Bracket is a book series structured around an open call for entries that highlights emerging critical issues at the juncture of architecture, environment, and digital culture. It is a collaboration between InfraNet Lab and Archinect. Conceived as an almanac, the series looks at emerging thematics in our global age that are shaping the built environment in radically significant, yet often unexpected ways. "On Farming" looks at the capacity for architecture to address ideas and issues of productive landscapes and urbanisms. Once merely understood in terms of agriculture, today information, energy, labour, and landscape, among others, can be farmed. Farming harnesses the efficiency of collectivity and community and represents the local gesture, the productive landscape, and the alternative economy. The processes of farming are mutable, parametric, and efficient. Farming is the modification of infrastructure, urbanisms, architectures, and landscapes toward a privileging of production.

For complete information on the Bracket Series, including upcoming issues and calls for submissions please visit the Bracket's website.

Bracket Issues:

Issue No.1
On Farming
Editors: Mason White & Maya Przybylski
Fall 2010

Issue No.2
Goes Soft
Editors: Neeraj Bhatia & Lola Sheppard
Forthcoming 2012

Issue No.3
At Extremes
Editors: Maya Przybylski & Lola Sheppard
Forthcoming 2013

Next North
Posted by InfraNet Lab on July 1, 2010 | PERMALINK

 

The myth of Canada is often preceded by the unique geography of the Canadian North—a vast, sparsely populated, fragile, and sublime territory. Yet with one of the most dramatically changing climates on Earth and an estimated quarter of 
the planet’s undiscovered energy resources, this Arctic region has emerged as a site of significant economic and developmental speculation. It is a frontier again. The balance in which ecologies and people coexist in this region, and the complexity of the interaction between national politics and local cultures, cannot be overstated. The region’s unique combination of climate, culture, and geography produces complicated infrastructures, settlements, and sociopolitical negotiations. The melting of polar ice has given rise to territorial land claims, threatened ecosystems, uncovered new resources, and an intensified interest in the northern frontier.

Nations with territorial adjacencies to the Arctic Ocean are rushing to lay claim to its resource- rich waters and to define their sovereign rights. Northern Canadian settlements have traditionally expanded under the pressure of previous diamond and gold rushes, and along with the emerging oil and gas rushes, the federal government anticipates the creation of deep-sea ports and military bases. However, with this urgency to expand, there is little vision of development beyond economic expediency and efficiency.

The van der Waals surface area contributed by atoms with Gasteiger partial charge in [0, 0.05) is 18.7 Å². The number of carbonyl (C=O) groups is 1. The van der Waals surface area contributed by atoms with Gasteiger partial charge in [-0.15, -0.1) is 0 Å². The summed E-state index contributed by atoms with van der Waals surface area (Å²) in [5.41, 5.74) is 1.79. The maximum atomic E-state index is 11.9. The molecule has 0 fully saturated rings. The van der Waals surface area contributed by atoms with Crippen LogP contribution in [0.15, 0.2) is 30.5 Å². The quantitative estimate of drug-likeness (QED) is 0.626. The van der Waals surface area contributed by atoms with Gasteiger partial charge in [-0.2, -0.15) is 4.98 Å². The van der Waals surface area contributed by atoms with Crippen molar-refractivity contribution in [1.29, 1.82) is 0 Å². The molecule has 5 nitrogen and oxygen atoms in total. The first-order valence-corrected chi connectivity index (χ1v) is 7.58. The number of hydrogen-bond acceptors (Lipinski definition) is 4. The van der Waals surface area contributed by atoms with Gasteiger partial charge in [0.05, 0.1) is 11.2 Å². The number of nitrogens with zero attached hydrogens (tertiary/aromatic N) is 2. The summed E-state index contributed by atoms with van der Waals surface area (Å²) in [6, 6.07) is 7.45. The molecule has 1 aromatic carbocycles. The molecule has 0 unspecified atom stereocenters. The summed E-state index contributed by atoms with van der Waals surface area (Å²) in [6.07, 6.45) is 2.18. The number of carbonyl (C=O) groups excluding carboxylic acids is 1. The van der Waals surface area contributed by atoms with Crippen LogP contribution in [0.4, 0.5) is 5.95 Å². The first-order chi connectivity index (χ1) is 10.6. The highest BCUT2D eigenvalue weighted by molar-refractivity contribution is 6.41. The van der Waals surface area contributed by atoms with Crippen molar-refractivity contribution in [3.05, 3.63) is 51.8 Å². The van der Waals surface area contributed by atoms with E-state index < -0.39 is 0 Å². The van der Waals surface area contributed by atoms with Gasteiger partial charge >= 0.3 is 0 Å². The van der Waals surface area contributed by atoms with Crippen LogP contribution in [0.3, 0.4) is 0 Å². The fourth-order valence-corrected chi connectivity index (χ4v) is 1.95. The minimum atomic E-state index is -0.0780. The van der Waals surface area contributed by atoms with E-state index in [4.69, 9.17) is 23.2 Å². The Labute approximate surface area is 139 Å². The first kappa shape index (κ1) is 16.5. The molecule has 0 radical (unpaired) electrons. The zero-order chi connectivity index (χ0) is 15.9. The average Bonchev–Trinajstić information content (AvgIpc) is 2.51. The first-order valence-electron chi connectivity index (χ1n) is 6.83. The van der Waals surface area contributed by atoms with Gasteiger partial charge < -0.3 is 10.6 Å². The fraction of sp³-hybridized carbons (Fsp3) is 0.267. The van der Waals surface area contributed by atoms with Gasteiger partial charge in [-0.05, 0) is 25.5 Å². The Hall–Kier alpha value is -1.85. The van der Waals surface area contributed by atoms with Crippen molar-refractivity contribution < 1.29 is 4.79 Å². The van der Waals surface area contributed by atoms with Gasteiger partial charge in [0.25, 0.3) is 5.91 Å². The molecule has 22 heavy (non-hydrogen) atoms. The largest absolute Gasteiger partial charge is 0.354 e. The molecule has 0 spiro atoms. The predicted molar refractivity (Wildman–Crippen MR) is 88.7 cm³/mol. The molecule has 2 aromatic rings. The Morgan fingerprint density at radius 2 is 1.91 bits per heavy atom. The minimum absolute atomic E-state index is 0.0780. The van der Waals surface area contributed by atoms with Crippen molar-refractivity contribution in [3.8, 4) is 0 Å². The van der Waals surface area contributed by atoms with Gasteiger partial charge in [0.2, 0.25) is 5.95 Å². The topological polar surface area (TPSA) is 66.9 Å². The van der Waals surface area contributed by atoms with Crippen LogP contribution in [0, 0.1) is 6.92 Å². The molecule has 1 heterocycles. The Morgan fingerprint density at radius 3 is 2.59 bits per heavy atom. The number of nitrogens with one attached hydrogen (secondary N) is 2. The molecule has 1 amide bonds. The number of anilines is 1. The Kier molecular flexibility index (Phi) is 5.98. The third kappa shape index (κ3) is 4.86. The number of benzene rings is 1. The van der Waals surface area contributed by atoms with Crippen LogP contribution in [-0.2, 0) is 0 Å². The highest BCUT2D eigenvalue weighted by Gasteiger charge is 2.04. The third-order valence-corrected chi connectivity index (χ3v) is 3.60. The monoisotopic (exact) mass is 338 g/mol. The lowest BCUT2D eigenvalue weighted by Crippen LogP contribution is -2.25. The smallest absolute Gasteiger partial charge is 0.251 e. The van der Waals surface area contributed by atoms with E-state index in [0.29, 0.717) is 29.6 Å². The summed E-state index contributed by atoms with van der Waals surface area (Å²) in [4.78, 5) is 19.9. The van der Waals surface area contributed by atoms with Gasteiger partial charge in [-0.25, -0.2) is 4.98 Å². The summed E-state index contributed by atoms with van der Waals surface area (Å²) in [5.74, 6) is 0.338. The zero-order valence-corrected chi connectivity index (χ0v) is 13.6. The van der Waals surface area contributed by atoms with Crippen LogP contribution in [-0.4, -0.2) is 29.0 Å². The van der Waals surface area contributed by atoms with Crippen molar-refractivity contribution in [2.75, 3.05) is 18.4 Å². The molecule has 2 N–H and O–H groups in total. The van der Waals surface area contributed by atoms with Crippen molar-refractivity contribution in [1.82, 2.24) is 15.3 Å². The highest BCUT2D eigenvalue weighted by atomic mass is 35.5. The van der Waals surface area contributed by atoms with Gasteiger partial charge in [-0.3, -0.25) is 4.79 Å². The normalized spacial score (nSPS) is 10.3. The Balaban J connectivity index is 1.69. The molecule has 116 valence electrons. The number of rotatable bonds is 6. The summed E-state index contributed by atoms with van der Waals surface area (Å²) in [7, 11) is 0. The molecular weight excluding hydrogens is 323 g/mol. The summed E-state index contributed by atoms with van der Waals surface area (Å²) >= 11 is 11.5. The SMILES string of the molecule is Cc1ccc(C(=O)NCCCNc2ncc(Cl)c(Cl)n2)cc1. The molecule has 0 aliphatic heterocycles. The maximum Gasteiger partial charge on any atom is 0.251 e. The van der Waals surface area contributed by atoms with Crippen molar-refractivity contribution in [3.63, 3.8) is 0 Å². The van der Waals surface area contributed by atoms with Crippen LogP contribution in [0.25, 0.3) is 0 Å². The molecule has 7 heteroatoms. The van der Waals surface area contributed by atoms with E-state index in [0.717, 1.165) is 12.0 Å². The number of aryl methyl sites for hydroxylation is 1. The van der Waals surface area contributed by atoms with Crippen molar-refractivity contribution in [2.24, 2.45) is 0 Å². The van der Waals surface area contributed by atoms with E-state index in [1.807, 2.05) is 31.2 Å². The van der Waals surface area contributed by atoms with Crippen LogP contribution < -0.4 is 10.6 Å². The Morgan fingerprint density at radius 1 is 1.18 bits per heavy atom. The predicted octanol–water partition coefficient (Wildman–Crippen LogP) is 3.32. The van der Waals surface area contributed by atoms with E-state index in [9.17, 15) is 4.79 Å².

Throughout the twentieth century, the Canadian North had a sordid and unfortunate history 
of colonial enterprises, political maneuverings 
and non-integrated development proposals that perpetuated sovereign control and economic development. Northern developments are intimately tied to the construction of infrastructure, though these projects are rarely conceived with a long-term, holistic vision. How might future infrastructures participate in cultivating 
and perpetuating ecosystems and local cultures, rather than threatening them? How might Arctic settlements respond more directly to the exigencies of this transforming climate and geography, and its ever-increasing pressures from the South? What is next for the North?

As the effects of global warming take their full impact, polar regions could see the greatest change in human migration patterns. In Canada, more than 100,000 people are living north of 60° latitude
 for the first time in history, and more than 18,500 people are living above the Arctic Circle in 24 settlements. Furthermore, populations in the North are remarkably young. For example, in the town of Iqaluit, Nunavut, 60 percent of the population 
is under twenty-five years old, ensuring rapid population growth for the next several decades.

While territorial claims of this “New Cold War” are being negotiated, they offer a unique chance to question how development should occur. Infrastructure in the Canadian North has often been based on systems used in the south of the country, which are permanent and independent structures that are difficult to upgrade or alter.

A wider understanding of an environment that unpredictably oscillates between freeze and thaw, dark and light, accessible and inaccessible, tradition and technology would allow for infrastructural opportunities that maintain soft, multivalent, and malleable characteristics. A characteristic of ecosystems—as complex systems that are able
to negotiate hierarchies and scales—provides a dynamic precedent for infrastructure in the Arctic. How might infrastructure be adaptable, responsive, and temporal? Soft infrastructure offers the possibility of fusing existing systems with emergent ones to catalyze a network of ecologies and economies for a new public realm in the Arctic.

Recognizing that the challenges for Arctic inhabitation extend beyond merely designing better homes or new technologies, Next North looks at the roles and challenges of the public realm, civic space, landscape, and infrastructure. While infrastructure in the Canadian North has often consisted of single-use, large-scale regional networks or small-scale products, the following projects remain more interested in geographic scalability, environmental adaptability, and multiuse programmability. Next North charts this 3.5-million-square-kilometer context through six themes: transport, ecologies, settlements, research, culture, and resources. Potential crossovers are sought to leverage and test dormant or overlooked opportunities. The three representative projects selected here address issues of transportation, ecologies, and education, and utilize soft systems that respond to climatic variation, programmatic needs, and cultural diversity.